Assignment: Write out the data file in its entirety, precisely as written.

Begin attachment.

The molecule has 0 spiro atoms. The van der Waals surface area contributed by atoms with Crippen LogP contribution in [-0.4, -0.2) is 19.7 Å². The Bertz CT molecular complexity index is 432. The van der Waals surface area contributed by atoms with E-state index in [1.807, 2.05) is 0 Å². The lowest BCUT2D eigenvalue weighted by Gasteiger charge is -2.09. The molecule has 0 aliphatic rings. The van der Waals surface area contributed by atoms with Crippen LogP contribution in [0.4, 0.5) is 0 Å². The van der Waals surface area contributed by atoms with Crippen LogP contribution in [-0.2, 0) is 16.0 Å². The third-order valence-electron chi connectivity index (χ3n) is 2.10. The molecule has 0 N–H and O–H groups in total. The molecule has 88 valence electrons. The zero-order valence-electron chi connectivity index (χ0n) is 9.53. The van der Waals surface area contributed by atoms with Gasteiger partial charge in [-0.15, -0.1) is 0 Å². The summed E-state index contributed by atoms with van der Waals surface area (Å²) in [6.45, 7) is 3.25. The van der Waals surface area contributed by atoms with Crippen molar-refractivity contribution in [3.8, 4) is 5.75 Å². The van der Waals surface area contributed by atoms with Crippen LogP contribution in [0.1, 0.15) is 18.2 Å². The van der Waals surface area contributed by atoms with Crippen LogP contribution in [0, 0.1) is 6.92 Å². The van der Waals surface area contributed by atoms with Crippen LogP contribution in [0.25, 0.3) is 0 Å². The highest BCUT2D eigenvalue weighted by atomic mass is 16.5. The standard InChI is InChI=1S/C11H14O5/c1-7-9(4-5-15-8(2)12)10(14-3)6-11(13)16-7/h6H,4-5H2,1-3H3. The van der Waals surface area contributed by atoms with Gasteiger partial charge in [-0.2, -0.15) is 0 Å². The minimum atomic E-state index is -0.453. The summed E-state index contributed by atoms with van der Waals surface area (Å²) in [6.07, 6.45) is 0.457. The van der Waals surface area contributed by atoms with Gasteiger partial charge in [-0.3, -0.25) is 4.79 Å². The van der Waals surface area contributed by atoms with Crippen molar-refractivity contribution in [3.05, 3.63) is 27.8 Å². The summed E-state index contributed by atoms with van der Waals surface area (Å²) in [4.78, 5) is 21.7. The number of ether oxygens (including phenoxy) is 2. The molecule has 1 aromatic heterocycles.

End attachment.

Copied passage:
The molecule has 0 spiro atoms. The van der Waals surface area contributed by atoms with Crippen LogP contribution in [-0.4, -0.2) is 19.7 Å². The Bertz CT molecular complexity index is 432. The van der Waals surface area contributed by atoms with E-state index in [1.807, 2.05) is 0 Å². The lowest BCUT2D eigenvalue weighted by Gasteiger charge is -2.09. The molecule has 0 aliphatic rings. The van der Waals surface area contributed by atoms with Crippen LogP contribution in [0.4, 0.5) is 0 Å². The van der Waals surface area contributed by atoms with Crippen LogP contribution in [-0.2, 0) is 16.0 Å². The third-order valence-electron chi connectivity index (χ3n) is 2.10. The molecule has 0 N–H and O–H groups in total. The molecule has 88 valence electrons. The zero-order valence-electron chi connectivity index (χ0n) is 9.53. The van der Waals surface area contributed by atoms with Gasteiger partial charge in [-0.15, -0.1) is 0 Å². The summed E-state index contributed by atoms with van der Waals surface area (Å²) in [6.45, 7) is 3.25. The van der Waals surface area contributed by atoms with Crippen molar-refractivity contribution in [3.8, 4) is 5.75 Å². The van der Waals surface area contributed by atoms with Crippen LogP contribution in [0.1, 0.15) is 18.2 Å². The van der Waals surface area contributed by atoms with Crippen LogP contribution in [0, 0.1) is 6.92 Å². The van der Waals surface area contributed by atoms with Crippen LogP contribution in [0.25, 0.3) is 0 Å². The highest BCUT2D eigenvalue weighted by atomic mass is 16.5. The standard InChI is InChI=1S/C11H14O5/c1-7-9(4-5-15-8(2)12)10(14-3)6-11(13)16-7/h6H,4-5H2,1-3H3. The van der Waals surface area contributed by atoms with Gasteiger partial charge in [-0.2, -0.15) is 0 Å². The minimum atomic E-state index is -0.453. The summed E-state index contributed by atoms with van der Waals surface area (Å²) in [6.07, 6.45) is 0.457. The van der Waals surface area contributed by atoms with Gasteiger partial charge in [-0.3, -0.25) is 4.79 Å². The van der Waals surface area contributed by atoms with Crippen molar-refractivity contribution in [3.05, 3.63) is 27.8 Å². The summed E-state index contributed by atoms with van der Waals surface area (Å²) in [4.78, 5) is 21.7. The number of ether oxygens (including phenoxy) is 2. The molecule has 1 aromatic heterocycles.